One child chose to arrange the loose pails, pots and bowls on top of the apparatus so he could use the plastic serving spoon to deliberately test the different sound each object made. 

Percussion play on top of the box from Thomas Bedard on Vimeo.

He gathered the pails, pots and bowls and arranged them almost like a drum set on top of the big box.  No other child did this with this apparatus.  In essence, he played with an idea of his own making/choosing that resulted in new meaning for him.

It was not unusual to see a child actually go into the box itself.  That was likely since I purposefully chose to leave some room as an invitation for a child to crawl in.  The child in the video below crawled in and situated herself as she gleefully exclaimed: "I fit in even though I am taller than this whole thing!"

I fit in the box from Thomas Bedard on Vimeo.

In essence, the child has chosen to use her body and her emotions to make meaning of this complicated apparatus.

If one child fit inside the box, why not two?  However, when two children chose to be in such a small space their choice took on a much different meaning.  It was not just figuring out a complicated structure, but it was also about how to negotiate movement in a very tight space.
These two children chose to be in the box together.  They also chose to constantly move, even go so far as to as to switch places a couple of times.   In essence, they were socially constructing what it means to accommodate another child in a very confined space.

Many children decided to engage with the second box with the tubes.   Because the tubes were inserted into the box, the children could not see the path of the pellets that were poured into the holes at the top.  Instead, they had to experiment to see where the pellets exited when pour into one of the holes at the top.   The child below did just such an experiment.  He chose one of the holes into which he poured the pellets.  He had an idea where the pellets would come out and looked to see if his hypothesis was right.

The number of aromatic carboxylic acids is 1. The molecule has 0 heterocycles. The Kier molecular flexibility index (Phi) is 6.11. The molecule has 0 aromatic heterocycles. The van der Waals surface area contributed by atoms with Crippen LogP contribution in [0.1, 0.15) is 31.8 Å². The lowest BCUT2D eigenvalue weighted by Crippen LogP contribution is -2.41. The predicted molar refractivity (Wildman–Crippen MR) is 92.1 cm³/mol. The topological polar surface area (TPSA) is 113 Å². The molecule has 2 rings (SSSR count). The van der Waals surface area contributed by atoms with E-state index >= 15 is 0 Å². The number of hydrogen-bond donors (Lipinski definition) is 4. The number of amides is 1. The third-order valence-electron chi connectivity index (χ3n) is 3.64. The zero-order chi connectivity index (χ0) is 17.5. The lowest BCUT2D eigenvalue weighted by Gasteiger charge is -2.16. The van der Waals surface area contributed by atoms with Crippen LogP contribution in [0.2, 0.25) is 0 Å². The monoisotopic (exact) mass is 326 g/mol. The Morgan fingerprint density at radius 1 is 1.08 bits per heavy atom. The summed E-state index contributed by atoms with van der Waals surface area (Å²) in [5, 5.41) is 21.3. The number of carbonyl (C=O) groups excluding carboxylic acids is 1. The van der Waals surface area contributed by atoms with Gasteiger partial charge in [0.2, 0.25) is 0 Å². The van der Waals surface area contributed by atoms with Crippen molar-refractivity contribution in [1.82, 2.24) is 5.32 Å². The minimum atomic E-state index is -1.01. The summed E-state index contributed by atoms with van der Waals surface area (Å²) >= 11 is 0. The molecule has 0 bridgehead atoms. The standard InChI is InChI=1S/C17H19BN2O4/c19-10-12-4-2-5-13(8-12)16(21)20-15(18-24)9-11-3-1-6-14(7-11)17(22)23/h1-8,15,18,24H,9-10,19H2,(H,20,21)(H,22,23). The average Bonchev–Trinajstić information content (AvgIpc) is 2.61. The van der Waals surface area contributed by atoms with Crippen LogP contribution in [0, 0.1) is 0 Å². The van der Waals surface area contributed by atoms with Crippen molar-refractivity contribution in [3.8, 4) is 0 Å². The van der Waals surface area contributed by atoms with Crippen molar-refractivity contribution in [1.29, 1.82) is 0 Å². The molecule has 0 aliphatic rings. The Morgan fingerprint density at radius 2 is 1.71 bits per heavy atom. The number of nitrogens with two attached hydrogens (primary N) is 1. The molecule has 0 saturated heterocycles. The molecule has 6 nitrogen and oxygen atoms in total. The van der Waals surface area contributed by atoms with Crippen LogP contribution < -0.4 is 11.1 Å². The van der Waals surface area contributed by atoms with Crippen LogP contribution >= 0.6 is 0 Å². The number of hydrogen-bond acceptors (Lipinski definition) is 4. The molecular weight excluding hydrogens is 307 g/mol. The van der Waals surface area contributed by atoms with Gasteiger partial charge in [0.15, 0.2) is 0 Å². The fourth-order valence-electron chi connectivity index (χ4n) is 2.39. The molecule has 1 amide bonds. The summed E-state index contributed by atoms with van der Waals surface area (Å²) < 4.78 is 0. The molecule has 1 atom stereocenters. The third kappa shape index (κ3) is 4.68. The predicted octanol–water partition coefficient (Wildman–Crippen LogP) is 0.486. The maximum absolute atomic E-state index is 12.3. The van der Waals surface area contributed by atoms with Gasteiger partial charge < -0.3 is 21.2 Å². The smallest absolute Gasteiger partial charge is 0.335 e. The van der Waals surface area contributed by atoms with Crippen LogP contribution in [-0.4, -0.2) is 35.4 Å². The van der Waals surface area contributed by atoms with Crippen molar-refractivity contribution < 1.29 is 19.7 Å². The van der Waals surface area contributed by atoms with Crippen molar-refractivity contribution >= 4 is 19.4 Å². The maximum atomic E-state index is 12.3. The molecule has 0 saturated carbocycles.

Hypothesis from Thomas Bedard on Vimeo.

In essence, the child chose to experiment with the apparatus, not only to make sense of it, but also to understand the properties of the material he was working with and the forces acting upon that very material.

Children often decided to act together.  Below, five children poured pellets down two holes.  They may not have been as interested about where the pellets went as they were in the frenzy to pour as fast and as many pellets as they could as a group.
In essence, they were socially constructing what it meant to work as a group in self-chosen task.

I began with the question: What constitutes meaningful choices for children?  In almost every example I gave, I actually reversed the order to show that children were making choices and that they were meaningful to them.  That was true if they worked alone or with others.

For me this raises several questions.  If children are truly given the freedom to make choices, are all their choices meaningful?  Can a child even make a choice that is not meaningful in some way? Who gets to decide what is a meaningful choice?  Are some choices more meaningful than others?